How best-before dates may contribute to food waste

Often, the best-before date is the only indication consumers have about whether something is still safe to eat. But Kate Parizeau argues best-before dates don't actually tell us what we think they do, and that's contributing to a huge environmental problem.
Canadians waste $31 billion worth of food a year. (Tina Lovgreen/CBC)

A recent CBC Marketplace investigation revealed that some Canadian supermarkets are using unethical techniques to sell consumers old food. These tactics include changing best-before dates on fresh or frozen bakery items such as cheesecakes, muffins and pastries that are weeks or months past their best-before date.

Often, that best-before date is the only indication consumers have about whether something is still safe to eat.

But Kate Parizeau, an assistant professor at the University of Guelph, says our reliance on best-before dates as a measure of food safety is misplaced, and it's contributing to a huge environmental problem. 

The full interview is available in the audio player above. The following portions have been edited for clarity and length.

What's wrong with Canada's system of best-before date labels on food?

The problem with best-before dates is that they're an indicator of quality, but most people think that they are actually an expiry date and that they should throw food out once it reaches that best before date. It's contributing to a huge food waste problem that we have in this country. In Canada, expiry dates are only used for special diet foods, so things like meal replacements that somebody who's ill might need to use, or for baby formula.

What kind of science goes in to determining these dates?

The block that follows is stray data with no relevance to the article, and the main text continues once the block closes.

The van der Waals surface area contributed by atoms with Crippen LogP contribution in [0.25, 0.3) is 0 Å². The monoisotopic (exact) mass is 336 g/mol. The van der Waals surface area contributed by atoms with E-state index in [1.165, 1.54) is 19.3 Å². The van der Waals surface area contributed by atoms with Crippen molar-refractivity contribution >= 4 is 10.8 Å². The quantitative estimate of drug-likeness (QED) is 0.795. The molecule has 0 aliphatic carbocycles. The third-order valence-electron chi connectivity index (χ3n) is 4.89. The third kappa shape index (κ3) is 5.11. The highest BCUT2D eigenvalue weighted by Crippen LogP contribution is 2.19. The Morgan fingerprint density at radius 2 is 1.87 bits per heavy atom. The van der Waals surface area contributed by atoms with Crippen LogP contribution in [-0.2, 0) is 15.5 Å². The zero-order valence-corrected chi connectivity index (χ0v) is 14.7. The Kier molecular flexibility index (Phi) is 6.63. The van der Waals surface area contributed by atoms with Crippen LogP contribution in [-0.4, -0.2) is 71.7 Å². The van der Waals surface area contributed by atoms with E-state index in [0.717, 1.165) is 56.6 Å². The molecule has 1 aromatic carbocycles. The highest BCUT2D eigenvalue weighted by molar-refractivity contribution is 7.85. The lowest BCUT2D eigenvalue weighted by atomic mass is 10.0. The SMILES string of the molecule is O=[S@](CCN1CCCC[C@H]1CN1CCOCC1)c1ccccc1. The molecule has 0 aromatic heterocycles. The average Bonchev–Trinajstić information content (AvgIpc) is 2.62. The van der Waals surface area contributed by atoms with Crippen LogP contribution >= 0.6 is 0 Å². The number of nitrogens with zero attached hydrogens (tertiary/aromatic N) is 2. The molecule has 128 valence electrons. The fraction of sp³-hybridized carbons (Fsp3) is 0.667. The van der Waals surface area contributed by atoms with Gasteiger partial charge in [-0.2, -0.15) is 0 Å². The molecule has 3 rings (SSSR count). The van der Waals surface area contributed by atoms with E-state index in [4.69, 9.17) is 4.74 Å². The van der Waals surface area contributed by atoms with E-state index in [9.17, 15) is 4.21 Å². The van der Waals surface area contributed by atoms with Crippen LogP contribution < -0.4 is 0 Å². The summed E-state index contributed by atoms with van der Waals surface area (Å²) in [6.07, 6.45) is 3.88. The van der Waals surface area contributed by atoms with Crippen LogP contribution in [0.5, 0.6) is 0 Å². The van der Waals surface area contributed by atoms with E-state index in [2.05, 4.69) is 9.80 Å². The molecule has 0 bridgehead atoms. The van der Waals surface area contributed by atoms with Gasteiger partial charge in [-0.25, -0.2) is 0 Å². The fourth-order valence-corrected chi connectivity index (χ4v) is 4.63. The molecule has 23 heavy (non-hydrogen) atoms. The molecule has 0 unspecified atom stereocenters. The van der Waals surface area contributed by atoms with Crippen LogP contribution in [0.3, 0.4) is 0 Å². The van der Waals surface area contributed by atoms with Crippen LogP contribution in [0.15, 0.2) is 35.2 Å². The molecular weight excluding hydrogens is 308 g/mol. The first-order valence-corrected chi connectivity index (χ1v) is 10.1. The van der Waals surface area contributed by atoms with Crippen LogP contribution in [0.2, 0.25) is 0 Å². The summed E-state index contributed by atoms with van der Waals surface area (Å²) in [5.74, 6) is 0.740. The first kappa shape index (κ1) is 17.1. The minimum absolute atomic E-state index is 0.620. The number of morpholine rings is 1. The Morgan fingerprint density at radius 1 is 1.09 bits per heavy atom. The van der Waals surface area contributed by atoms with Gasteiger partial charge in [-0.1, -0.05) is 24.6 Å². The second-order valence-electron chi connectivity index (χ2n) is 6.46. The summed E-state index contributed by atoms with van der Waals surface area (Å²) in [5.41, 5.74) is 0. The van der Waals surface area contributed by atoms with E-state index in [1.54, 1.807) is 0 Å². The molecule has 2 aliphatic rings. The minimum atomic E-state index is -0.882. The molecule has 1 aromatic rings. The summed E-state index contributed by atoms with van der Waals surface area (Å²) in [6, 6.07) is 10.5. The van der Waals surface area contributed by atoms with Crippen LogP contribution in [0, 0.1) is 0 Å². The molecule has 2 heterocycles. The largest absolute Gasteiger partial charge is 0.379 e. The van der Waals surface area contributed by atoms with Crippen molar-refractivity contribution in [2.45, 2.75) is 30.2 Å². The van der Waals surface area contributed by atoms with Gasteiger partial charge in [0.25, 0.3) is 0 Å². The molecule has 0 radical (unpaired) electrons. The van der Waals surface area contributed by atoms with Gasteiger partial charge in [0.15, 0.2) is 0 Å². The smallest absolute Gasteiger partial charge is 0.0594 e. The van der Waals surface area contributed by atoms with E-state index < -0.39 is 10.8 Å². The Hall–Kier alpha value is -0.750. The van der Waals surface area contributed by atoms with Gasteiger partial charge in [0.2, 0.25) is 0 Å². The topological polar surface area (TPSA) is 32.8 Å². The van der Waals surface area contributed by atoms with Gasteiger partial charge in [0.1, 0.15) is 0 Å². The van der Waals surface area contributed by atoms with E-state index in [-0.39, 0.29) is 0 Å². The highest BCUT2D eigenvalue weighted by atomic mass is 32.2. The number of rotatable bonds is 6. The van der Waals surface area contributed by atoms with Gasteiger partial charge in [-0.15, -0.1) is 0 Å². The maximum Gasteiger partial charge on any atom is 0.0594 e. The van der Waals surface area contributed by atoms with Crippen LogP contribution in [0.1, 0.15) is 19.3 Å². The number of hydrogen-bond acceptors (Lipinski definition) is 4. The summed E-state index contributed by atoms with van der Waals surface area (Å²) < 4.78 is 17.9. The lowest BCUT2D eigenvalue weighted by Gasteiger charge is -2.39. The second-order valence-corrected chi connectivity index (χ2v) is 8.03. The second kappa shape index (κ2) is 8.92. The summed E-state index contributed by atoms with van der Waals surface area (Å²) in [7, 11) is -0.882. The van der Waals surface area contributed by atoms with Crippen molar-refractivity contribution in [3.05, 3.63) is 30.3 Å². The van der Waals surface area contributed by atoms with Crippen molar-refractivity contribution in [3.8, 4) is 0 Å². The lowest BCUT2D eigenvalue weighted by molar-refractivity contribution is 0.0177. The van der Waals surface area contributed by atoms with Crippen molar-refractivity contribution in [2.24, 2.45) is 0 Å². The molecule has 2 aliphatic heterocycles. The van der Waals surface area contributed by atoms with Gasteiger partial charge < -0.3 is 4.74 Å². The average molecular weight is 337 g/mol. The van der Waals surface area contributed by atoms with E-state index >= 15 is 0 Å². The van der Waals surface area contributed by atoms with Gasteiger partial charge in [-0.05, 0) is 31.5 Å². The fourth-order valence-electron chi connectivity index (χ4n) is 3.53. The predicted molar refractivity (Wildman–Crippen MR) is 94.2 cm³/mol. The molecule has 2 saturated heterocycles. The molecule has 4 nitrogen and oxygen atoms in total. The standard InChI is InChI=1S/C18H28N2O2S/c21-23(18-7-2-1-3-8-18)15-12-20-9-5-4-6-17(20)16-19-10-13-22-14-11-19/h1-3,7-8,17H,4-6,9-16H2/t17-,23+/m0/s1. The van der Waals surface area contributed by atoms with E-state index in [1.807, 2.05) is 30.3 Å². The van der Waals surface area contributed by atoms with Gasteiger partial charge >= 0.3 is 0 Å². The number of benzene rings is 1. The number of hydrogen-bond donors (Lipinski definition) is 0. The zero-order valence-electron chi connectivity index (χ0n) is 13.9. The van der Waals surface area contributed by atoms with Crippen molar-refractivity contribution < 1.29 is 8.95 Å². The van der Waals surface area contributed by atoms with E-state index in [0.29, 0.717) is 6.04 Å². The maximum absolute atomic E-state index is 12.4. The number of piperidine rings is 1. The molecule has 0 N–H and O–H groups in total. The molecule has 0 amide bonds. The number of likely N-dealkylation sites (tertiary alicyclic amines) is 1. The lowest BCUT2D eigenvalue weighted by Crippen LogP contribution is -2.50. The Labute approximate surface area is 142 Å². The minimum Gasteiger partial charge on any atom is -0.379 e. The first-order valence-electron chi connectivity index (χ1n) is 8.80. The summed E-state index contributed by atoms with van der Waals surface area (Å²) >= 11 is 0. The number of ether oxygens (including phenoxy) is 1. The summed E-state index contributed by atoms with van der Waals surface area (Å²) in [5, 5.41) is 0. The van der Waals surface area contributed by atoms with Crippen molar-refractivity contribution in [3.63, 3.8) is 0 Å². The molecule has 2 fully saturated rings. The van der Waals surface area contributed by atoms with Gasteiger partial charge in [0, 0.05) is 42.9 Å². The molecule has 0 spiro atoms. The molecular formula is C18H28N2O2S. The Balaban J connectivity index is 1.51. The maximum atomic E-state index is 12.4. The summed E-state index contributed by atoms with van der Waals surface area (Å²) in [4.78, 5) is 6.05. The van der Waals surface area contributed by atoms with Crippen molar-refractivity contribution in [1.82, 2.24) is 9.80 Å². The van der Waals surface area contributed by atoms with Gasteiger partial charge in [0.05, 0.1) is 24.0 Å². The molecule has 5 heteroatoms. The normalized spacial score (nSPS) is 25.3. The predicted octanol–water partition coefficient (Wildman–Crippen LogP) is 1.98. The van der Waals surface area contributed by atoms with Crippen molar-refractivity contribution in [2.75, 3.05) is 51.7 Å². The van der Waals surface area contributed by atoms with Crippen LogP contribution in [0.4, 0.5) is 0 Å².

There's actually a lot of wiggle room here. There was some work that was done by CBC that discovered that for most manufacturers, they actually do a good old sniff test to tell when the quality of the food is starting to deteriorate. Then they reduce that time by about 20 per cent in order to be extra safe. It's not an indicator of bacteria content, and it appears that there isn't a whole lot of science that goes into it. As far as I know, there are rules in place to ensure that manufacturers are using the labelling system, but there's not a consistent standard for how it is applied. 

We waste an incredible amount of food in this country and in this world. How much do you estimate is wasted because of that disconnect between what a best-before date actually means, and what people think it means?

We know that about 31 billion dollars' worth of food is wasted in Canada, which is about 30 per cent of what we produce nationally. What we find in our research in southwestern Ontario is that about 80 per cent of people use the best before date as one indicator of whether or not they should be throwing food out. Some work in the United Kingdom estimates that if the best before date was extended by even just one day, that they could reduce food waste at the household level by five per cent. We need to value our food more. We need to appreciate all of the work into it. We need to have a better appreciation of how uneaten food that then ends up rotting contributes to climate change. 

Click the blue button above to listen to the full interview.


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